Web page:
Santa Clara, CA asked in Bankruptcy for California

Q: Came to an agreement with collections company. They didn't hold up their end. They're also harassing. What can I do?

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6 Lawyer Answers
Yelena Gurevich
Yelena Gurevich
Answered
  • Bankruptcy Lawyer
  • Studio City, CA
  • Licensed in California

A: You can file bankruptcy and eliminate the debt if you qualify. Call and attorney that practices bankruptcy and consumer protection law for a consultation.

Timothy Denison agrees with this answer

Aaron Michael Lloyd
Aaron Michael Lloyd
PREMIUM
Answered
  • Bankruptcy Lawyer
  • Redlands, CA

A: If you no longer want to pay them anything then you maybe able to file bankruptcy. Bankruptcy eliminates collection accounts, credit cards, medical bills, and other debts. I suggest you contact a bankruptcy attorney to find out if you qualify for bankruptcy and if it is the right move for you.

Timothy Denison agrees with this answer

Harlene Miller
Harlene Miller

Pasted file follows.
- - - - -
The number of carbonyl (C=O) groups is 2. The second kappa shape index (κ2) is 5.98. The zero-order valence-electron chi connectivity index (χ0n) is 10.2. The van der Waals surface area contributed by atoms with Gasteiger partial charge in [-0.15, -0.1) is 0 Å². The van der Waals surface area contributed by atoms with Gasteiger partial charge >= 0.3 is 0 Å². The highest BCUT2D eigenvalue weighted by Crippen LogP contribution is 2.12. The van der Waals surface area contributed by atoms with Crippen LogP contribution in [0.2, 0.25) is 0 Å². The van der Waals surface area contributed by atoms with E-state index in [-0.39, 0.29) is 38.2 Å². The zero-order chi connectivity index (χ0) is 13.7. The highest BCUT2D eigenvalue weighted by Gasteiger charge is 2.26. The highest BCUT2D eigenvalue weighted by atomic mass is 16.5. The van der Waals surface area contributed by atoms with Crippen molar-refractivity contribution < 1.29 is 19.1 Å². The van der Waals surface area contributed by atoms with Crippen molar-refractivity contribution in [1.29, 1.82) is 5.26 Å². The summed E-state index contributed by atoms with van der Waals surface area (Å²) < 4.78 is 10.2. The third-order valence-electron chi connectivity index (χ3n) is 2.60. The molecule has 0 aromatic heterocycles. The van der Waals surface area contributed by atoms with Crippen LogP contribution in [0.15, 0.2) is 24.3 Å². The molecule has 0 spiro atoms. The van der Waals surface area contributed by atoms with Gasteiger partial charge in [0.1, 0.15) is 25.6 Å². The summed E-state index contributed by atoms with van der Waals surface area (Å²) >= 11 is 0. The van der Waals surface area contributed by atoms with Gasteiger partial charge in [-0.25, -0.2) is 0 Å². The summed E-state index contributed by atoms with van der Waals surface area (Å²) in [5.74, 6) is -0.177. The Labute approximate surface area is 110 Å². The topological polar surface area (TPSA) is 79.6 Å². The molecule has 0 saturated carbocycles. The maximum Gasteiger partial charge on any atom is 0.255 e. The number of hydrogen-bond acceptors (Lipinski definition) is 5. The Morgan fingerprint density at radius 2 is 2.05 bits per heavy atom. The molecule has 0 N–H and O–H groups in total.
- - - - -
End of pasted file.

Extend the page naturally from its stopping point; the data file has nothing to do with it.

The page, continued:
Answered
  • Bankruptcy Lawyer
  • Irvine, CA
  • Licensed in California

A: Depending upon your complete financial situation, bankruptcy may be an option for you. I agree with my colleagues - seek advice from an experienced bankruptcy attorney - some of us offer a no charge half hour consultation.

Timothy Denison agrees with this answer

Theodore Allan Greene
Theodore Allan Greene
Answered
  • Bankruptcy Lawyer
  • Sacramento, CA
  • Licensed in California

A: If you got the terms of the agreement in writing you should be able to hold them to it. If you didn't then you might consider the bankruptcy options that have been suggested to you.

Timothy Denison agrees with this answer

Timothy Denison
Timothy Denison
Answered
  • Bankruptcy Lawyer
  • Louisville, KY

A: Bankruptcy or motion for contempt for breaching the agreement if you can prove it.

Octavio Velarde
Octavio Velarde
PREMIUM
Answered
  • Bankruptcy Lawyer
  • San Diego, CA
  • Licensed in California

A: I agree with my colleagues. I would look at the remedies available to you in the terms of the agreement. E.g. what are the remedies when one party breaches?

And yes, bankruptcy is a good option if the debt is significantly burdensome. It will wipe out most debts, including those from private agreements.

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